"When we came still nearer the bridge we heard the guards cocking their guns, and we did the same. But we marched boldly on, and not a gun was fired, nor a life lost. When we had passed, no further attempt was made to stop us. We went on, and near Huntsville we met a reinforcement who were going on to join the army. It consisted of a regiment of sixty-day volunteers. We got home pretty safely, and in a short time we had procured fresh horses, and a supply of clothing better suited for the season."

The officers and soldiers ere long rendezvoused again at Fort Deposit. Personally interested as every one was in subduing the Creeks, whose hostility menaced every hamlet with flames and the inmates of those hamlets with massacre, still the officers were so annoyed by the arrogance of General Jackson that they were exceedingly unwilling to serve again under his command.

Just as they came together, a message came from General Jackson, demanding that, on their return, they should engage to serve for six months. He regarded enlistment merely for sixty days as absurd. With such soldiers, he justly argued that no comprehensive campaign could be entered upon. The officers held a meeting to decide upon this question. In the morning, at drum-beat, they informed the soldiers of the conclusion they had formed. Quite unanimously they decided that they would not go back on a six-months term of service, but that each soldier might do as he pleased. Crockett writes:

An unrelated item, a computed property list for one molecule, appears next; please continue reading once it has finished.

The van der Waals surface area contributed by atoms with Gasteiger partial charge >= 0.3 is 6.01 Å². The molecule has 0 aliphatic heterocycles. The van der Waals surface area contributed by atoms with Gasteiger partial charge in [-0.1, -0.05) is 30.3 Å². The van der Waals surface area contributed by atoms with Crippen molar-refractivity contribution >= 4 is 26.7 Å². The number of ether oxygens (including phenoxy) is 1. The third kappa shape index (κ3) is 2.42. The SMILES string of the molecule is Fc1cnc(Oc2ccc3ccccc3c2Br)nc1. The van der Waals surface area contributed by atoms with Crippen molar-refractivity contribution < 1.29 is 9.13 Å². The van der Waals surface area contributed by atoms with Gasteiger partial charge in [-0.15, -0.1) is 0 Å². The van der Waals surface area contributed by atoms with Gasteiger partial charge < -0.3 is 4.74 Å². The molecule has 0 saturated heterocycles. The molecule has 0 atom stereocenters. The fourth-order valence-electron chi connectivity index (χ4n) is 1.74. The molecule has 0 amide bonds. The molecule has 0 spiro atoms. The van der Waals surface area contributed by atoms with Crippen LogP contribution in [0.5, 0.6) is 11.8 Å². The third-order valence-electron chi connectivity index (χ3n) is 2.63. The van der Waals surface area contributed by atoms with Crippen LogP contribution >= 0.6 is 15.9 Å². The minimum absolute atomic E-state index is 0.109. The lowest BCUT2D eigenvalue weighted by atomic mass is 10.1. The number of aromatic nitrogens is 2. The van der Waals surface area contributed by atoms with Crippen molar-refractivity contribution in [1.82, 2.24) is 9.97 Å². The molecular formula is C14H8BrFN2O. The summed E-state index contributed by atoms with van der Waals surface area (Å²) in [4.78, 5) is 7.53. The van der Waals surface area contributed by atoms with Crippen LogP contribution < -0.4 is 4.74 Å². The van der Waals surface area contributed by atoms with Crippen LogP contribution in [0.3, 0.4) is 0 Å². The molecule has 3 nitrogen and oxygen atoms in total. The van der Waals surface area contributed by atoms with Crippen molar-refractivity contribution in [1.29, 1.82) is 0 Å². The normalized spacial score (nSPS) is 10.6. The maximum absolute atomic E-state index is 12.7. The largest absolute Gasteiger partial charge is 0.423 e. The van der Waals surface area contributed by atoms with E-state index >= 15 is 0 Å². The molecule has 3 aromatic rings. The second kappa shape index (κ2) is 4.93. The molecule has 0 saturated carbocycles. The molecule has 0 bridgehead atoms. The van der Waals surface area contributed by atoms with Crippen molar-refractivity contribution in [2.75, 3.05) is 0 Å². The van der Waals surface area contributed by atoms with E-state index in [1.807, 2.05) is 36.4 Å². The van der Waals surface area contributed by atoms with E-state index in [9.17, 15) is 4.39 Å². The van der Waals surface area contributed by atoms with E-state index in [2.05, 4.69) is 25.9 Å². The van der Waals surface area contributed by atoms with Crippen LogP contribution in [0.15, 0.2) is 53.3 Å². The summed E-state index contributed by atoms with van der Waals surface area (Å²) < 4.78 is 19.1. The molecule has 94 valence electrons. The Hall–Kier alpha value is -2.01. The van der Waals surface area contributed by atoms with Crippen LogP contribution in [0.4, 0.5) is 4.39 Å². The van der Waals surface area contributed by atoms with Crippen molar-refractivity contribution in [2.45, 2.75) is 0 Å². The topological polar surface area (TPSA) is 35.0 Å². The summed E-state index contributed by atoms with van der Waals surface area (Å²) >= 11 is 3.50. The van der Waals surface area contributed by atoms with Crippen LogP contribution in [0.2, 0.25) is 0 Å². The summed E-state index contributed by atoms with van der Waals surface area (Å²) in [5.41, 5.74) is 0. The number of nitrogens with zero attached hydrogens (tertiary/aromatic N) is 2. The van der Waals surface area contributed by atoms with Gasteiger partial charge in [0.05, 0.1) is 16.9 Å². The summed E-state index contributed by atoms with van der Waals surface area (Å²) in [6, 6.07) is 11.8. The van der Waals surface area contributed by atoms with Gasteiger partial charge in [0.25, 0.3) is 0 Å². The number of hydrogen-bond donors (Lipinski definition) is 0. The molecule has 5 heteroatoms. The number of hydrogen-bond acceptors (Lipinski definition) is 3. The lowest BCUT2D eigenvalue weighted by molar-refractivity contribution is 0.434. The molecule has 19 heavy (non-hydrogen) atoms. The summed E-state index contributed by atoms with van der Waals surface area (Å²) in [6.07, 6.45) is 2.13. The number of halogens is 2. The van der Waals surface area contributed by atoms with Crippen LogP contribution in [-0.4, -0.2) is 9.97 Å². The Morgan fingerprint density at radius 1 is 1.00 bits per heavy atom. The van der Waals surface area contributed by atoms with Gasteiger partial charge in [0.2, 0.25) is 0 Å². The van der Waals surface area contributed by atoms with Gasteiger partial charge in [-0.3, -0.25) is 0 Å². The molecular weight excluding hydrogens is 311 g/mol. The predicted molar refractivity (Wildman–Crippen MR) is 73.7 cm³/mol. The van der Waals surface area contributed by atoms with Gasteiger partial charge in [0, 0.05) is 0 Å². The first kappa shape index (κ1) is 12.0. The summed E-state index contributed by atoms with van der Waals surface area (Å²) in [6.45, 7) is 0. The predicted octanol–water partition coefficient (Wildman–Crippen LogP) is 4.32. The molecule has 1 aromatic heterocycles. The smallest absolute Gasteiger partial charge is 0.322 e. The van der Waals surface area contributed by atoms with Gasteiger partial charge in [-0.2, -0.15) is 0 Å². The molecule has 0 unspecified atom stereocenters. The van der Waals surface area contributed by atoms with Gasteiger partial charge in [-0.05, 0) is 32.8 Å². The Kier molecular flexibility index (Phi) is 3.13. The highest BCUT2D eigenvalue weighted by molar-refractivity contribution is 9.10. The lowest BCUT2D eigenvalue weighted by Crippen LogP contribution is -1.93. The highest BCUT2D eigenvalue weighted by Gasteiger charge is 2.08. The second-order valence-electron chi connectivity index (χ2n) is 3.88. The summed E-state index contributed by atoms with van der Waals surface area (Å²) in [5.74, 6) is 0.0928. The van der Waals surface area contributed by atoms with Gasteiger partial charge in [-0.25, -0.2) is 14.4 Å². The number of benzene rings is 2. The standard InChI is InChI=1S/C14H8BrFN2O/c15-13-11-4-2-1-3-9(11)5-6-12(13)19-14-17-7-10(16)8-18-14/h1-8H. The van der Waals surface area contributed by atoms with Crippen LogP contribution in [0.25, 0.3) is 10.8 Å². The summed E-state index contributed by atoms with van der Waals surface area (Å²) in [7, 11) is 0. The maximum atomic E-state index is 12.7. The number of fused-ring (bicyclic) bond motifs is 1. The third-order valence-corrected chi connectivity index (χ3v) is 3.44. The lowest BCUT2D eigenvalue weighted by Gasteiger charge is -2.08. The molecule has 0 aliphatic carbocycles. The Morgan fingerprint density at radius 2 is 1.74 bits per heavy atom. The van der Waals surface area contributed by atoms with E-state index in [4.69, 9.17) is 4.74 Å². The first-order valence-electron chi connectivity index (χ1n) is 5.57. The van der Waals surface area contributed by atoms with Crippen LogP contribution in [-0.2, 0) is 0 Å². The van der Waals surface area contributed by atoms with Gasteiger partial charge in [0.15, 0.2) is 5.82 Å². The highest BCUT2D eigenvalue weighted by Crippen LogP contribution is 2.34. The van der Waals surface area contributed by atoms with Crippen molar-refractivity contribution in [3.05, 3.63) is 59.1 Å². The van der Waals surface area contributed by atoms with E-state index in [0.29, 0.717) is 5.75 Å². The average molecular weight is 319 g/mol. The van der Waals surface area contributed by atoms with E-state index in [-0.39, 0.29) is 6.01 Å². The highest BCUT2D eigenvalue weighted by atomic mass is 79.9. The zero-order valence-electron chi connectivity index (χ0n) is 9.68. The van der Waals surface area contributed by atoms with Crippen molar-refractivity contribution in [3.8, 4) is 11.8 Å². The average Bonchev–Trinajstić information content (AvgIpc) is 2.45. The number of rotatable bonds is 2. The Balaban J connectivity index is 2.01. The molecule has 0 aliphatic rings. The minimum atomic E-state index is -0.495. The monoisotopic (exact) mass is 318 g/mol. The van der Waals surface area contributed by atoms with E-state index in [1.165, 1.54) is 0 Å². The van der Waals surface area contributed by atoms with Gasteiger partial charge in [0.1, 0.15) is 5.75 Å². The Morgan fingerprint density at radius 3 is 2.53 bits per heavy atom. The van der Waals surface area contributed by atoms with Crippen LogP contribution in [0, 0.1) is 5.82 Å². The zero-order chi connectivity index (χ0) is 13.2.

"I know'd if I went back home I wouldn't rest for I felt it my duty to be out. And when out, I was somehow or other always delighted to be in the thickest of the danger. A few of us, therefore, determined to push on and join the army. The number I do not recollect, but it was very small."

When Crockett reached Fort Strother he was placed in a company of scouts under Major Russel. Just before they reached the fort, General Jackson had set out on an expedition in a southeasterly direction, to what was called Horseshoe Bend, on the Tallapoosa River. The party of scouts soon overtook him and led the way. As they approached the spot through the silent trails which threaded the wide solitudes, they came upon many signs of Indians being around. The scouts gave the alarm, and the main body of the army came up. The troops under Jackson amounted to about one thousand men. It was the evening of January 23d, 1814.

The camp-fires were built, supper prepared, and sentinels being carefully stationed all around to prevent surprise, the soldiers, protected from the wintry wind only by the gigantic forest, wrapped themselves in their blankets and threw themselves down on the withered leaves for sleep. The Indians crept noiselessly along from tree to tree, each man searching for a sentinel, until about too hours before day, when they opened a well-aimed fire from the impenetrable darkness in which they stood. The sentinels retreated back to the encampment, and the whole army was roused.